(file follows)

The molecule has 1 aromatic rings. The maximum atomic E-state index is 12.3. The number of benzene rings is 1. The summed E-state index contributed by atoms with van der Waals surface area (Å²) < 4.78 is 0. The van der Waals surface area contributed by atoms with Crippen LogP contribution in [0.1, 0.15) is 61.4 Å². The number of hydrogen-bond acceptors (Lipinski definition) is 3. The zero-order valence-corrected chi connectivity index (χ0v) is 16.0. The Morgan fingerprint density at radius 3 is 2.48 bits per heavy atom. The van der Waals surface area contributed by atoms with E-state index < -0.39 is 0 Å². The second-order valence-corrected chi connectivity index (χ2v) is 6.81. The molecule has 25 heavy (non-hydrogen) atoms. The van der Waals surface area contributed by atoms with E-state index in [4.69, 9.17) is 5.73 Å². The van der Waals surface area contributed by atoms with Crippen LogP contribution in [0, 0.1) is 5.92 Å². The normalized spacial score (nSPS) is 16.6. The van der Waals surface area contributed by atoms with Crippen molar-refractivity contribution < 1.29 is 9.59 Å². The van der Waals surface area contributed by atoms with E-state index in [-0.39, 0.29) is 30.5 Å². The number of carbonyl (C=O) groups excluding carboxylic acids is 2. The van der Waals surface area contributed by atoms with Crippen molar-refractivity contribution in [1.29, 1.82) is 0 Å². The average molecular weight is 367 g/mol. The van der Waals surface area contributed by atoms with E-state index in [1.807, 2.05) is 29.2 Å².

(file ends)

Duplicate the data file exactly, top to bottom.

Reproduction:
The molecule has 1 aromatic rings. The maximum atomic E-state index is 12.3. The number of benzene rings is 1. The summed E-state index contributed by atoms with van der Waals surface area (Å²) < 4.78 is 0. The van der Waals surface area contributed by atoms with Crippen LogP contribution in [0.1, 0.15) is 61.4 Å². The number of hydrogen-bond acceptors (Lipinski definition) is 3. The zero-order valence-corrected chi connectivity index (χ0v) is 16.0. The Morgan fingerprint density at radius 3 is 2.48 bits per heavy atom. The van der Waals surface area contributed by atoms with E-state index < -0.39 is 0 Å². The second-order valence-corrected chi connectivity index (χ2v) is 6.81. The molecule has 25 heavy (non-hydrogen) atoms. The van der Waals surface area contributed by atoms with E-state index in [4.69, 9.17) is 5.73 Å². The van der Waals surface area contributed by atoms with Crippen LogP contribution in [0, 0.1) is 5.92 Å². The normalized spacial score (nSPS) is 16.6. The van der Waals surface area contributed by atoms with Crippen molar-refractivity contribution < 1.29 is 9.59 Å². The van der Waals surface area contributed by atoms with E-state index in [-0.39, 0.29) is 30.5 Å². The number of carbonyl (C=O) groups excluding carboxylic acids is 2. The van der Waals surface area contributed by atoms with Crippen molar-refractivity contribution in [1.29, 1.82) is 0 Å². The average molecular weight is 367 g/mol. The van der Waals surface area contributed by atoms with E-state index in [1.807, 2.05) is 29.2 Å².